Sephardk Oven-Roasted Eggs

Preparation info

  • Difficulty


  • Serves

    5 to 10

Appears in

The Slow Mediterranean Kitchen

By Paula Wolfert

Published 2003

  • About

William Rubel, author of The Magic of Fire, told me that he roasts eggs in the oven for several hours, achieving the same delicious results as if he'd roasted them all night buried in hot ash in the fireplace. The egg shells and whites turn golden, while the yolks remain creamy.

“I have been known to use the oven when I need a dozen golden eggs for a party,” he told me. “To more closely mimic the uneven but very beautiful colors you get baking eggs in the fireplace, I stagger the oven removal times, which makes a more beautiful presentation than oven-roasted eggs all removed at the same moment. When roasting eggs in the oven, I can generally tell when they begin to turn deeply golden by the tiny drops of blackened albumen on the outside of the shell, but, of course, you can always take an egg out, run it under cold water, and crack it open to see the color for yourself”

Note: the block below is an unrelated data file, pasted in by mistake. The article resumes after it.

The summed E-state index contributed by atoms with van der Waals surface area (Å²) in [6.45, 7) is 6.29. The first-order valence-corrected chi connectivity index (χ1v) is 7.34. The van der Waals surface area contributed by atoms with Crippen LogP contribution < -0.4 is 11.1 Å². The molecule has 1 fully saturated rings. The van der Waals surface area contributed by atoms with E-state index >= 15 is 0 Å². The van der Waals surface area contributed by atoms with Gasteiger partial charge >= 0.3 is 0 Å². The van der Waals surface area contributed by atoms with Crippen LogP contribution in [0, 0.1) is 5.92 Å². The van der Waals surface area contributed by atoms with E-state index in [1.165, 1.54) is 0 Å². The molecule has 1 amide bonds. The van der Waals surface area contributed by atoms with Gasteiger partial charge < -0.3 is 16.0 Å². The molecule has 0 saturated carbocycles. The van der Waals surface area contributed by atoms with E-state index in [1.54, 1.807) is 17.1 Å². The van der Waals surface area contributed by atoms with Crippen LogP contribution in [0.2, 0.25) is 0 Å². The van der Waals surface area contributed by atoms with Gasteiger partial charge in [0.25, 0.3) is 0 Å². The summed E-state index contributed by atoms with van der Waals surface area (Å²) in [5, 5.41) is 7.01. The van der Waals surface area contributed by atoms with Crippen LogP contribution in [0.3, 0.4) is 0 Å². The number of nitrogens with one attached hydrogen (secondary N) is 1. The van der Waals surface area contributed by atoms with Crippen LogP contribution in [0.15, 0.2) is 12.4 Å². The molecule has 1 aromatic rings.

Rubel tells me he likes to serve them with a strongly flavored anchovy vinaigrette made with salt-packed anchovies.


  • 10 very fresh AA eggs
  • Coarse sea salt and freshly ground pepper
  • Anchovy Vinaigrette, optional


  1. Set the oven rack in the middle. Soak the eggs in warm water while preheating the oven to 225°F. Set the eggs directly on the rack. Bake for 4½ to 5 hours. Stagger the removal as described above if you are going for a multihued effect.
  2. Roll the eggs to crackle the shells, then drop them into a bowl of cold water to soak for 5 minutes. Slip off the shells, dry, and place attractively on a colorful dish. Serve at room temperature with salt and pepper or the anchovy vinaigrette.


Slow-Cooker Oven-Roasted Eggs

Place the dry eggs in an empty earthenware electric slow-cooker. Cover, turn the heat to low, and cook for 5 hours, turning the eggs occasionally. Peel as directed in Step 2 above and serve warm with salt and ground cumin.